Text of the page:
It is not news that solar prices are dropping fast, but its high price variability means that not everyone can get a good enough deal to make a rooftop system economic. In 2013, the cheapest 20% of solar systems sold at less than $3.90 per watt and another 20% went for more than $5.60 per watt.
Understanding the factors behind price variability can help installers and distributed energy vendors entering new markets. And as more utilities consider entering the solar space or announce aggressive community solar plans, understanding the price gap in solar modules will be crucial in getting the best deal.
Researchers at the Lawrence Berkeley National Labs (LBNL) studied nearly 100,000 photovoltaic (PV) systems under 10 kW installed between 2010 and 2012 and found some answers – though more eluded them.
“There are a variety of PV system characteristics that matter,” said Ryan Wiser, Senior Researcher at LBNL and co-author of the report "Deconstructing Solar Photovoltaic Pricing; The Role of Market Structure, Technology, and Policy."
“Large systems are lower cost. Systems installed in residential new construction, relative to retrofits, are also lower cost,” he said.
Adding tracking systems, using thin-film panels, building integrated panels, or incorporating batteries can also make systems more expensive, the LBNL team found.
That's to be expected, Wiser said, and those factors have been studied before. Where the LBNL work "goes off the mainstream" is in its focus on other characteristics, especially government policies and markets.
In the nation's most mature solar market, prices tend to be more uniform across county lines, whereas they spike in other states. Most California prices are between $5 and $7 per watt.
The more installers in a market, Wiser explained, the more competition there is and the easier it is for would-be buyers to take advantage of the competition to find better prices.
“The larger the amount of competition,” Wiser said, “the lower the system price.”
Economies of scale and more experienced installers produced by such competitive markets also drive prices down, the research shows.
“Local installers have probably figured out how to navigate the local permitting process or how to create efficiencies like installing multiple systems in the same neighborhood,” Wiser explained.
Predictably, where there is a higher “consumer value of solar,” the study reports prices go up. That value can be created by government incentives, prospect of lower utility bills, or simply the desire to live sustainably or achieve a degree of independence from the grid.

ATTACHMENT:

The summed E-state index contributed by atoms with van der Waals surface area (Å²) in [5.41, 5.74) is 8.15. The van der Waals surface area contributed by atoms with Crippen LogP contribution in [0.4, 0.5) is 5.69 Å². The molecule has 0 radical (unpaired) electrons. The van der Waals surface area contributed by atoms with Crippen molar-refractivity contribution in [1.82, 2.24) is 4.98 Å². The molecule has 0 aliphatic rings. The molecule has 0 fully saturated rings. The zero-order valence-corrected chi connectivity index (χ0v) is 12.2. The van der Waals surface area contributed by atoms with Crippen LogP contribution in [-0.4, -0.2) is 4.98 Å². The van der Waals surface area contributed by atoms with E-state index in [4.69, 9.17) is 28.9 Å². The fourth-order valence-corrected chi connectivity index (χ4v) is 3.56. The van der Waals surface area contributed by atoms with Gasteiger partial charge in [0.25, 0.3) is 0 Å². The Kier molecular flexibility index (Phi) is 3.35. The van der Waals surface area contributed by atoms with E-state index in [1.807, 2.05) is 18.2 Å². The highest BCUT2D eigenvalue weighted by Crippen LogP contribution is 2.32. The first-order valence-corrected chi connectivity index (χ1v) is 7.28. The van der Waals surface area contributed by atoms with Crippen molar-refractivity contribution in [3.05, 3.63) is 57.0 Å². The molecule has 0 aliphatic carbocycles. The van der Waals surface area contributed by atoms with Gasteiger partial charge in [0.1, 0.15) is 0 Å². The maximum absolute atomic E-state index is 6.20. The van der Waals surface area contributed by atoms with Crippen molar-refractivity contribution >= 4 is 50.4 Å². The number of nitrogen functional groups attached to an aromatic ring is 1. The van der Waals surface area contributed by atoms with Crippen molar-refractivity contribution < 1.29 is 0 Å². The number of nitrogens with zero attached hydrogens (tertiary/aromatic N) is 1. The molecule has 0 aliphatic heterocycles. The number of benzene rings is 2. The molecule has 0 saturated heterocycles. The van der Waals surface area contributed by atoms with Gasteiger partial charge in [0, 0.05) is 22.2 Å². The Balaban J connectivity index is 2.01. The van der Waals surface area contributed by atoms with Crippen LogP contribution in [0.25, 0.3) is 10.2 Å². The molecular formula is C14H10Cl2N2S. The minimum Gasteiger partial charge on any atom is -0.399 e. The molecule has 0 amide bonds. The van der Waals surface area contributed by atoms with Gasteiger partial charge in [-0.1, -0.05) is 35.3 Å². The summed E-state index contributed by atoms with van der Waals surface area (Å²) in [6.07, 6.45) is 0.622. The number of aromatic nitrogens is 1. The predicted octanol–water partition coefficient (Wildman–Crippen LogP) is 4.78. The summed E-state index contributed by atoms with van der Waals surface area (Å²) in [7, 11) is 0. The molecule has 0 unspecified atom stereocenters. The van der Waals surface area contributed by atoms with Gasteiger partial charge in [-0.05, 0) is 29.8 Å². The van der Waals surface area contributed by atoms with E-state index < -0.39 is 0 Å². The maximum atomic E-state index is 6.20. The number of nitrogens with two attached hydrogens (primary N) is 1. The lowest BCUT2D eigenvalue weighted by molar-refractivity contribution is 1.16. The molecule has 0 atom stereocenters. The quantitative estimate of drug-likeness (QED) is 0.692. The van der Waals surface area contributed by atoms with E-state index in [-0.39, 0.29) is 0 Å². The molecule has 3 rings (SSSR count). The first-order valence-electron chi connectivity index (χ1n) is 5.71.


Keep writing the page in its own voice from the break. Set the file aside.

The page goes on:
Installers may exercise “value based pricing," meaning they raise prices to correspond with consumers' assumptions of the value of solar. The price increase could simply be the result of increased demand or evidence of imperfect competition, Wiser said.
The report also shows how demographic factors such as greater regional household density and household income increase prices and higher levels of education decrease prices. Higher labor wages and other local costs in urban areas tend to drive prices higher.
But the report’s most “sobering” revelation, Wiser said, might have been that after identifying and accounting for a list of major variables, “we were only able to identify a subset, and a pretty small subset, of all the price drivers.”
There were likely very installation specific and therefore unobservable factors, Wiser explained, like the suitability of the roof or the willingness of the customer to search for a lower price.
A better understanding of price “heterogeneity” can serve policymakers in their quest to make solar more affordable, the paper asserts. Where the findings reveal market failures produced by poorly constructed policy, policymakers can intervene.
The report shows that PV system deployment, whether publicly or privately funded, is likely to reduce costs by lowering barriers for customers. Policies that grow markets will, for instance, produce more installers and more experienced installers and, therefore, drive prices down.
In states like Arizona and Texas, research shows local incentive variations can create significant consumer value differentials that drive price differentials.
“The work also provides caution about throwing money at the problem,” Wiser said. “We find some evidence of value based pricing if incentives are overly rich.”
But policymakers can also adjust incentives to drive out value based pricing and restore competition. “Most would agree there are some customers that combine federal and state incentives to get an aggregate level of support beyond what is strictly necessary to encourage adoption,” he explained. Policymakers must therefore be cautious to size the incentive package properly.
Why utilities get the lowest prices
Utilities like Arizona Public Service and Tucson Electric Power are already preparing to enter the rooftop solar market. Many others, like Duke Energy in the Carolinas and Xcel Energy in Minnesota, are aggressively building community solar.
A lot of what the LBNL team found about solar price heterogeneity applies to utilities that subcontract solar work to local installers, Wiser said.
“The utility is a much more engaged and informed customer than the typical homeowner. It should be able to generate a good amount of competition among installers. I would anticipate that utility systems would tend to be lower-priced.”
“The utilities we work with, Duke Energy and South Carolina Electric and Gas, have a strong drive to meet customer service demands and are very well-informed,” SunStore Solar Energy Solutions CEO Bruce Wood said, affirming Wiser’s theory.
“Customers who look at the status quo and conventional wisdom are behind the curve," he said. "The utilities are much more engaged in the market now so they know where the prices are.”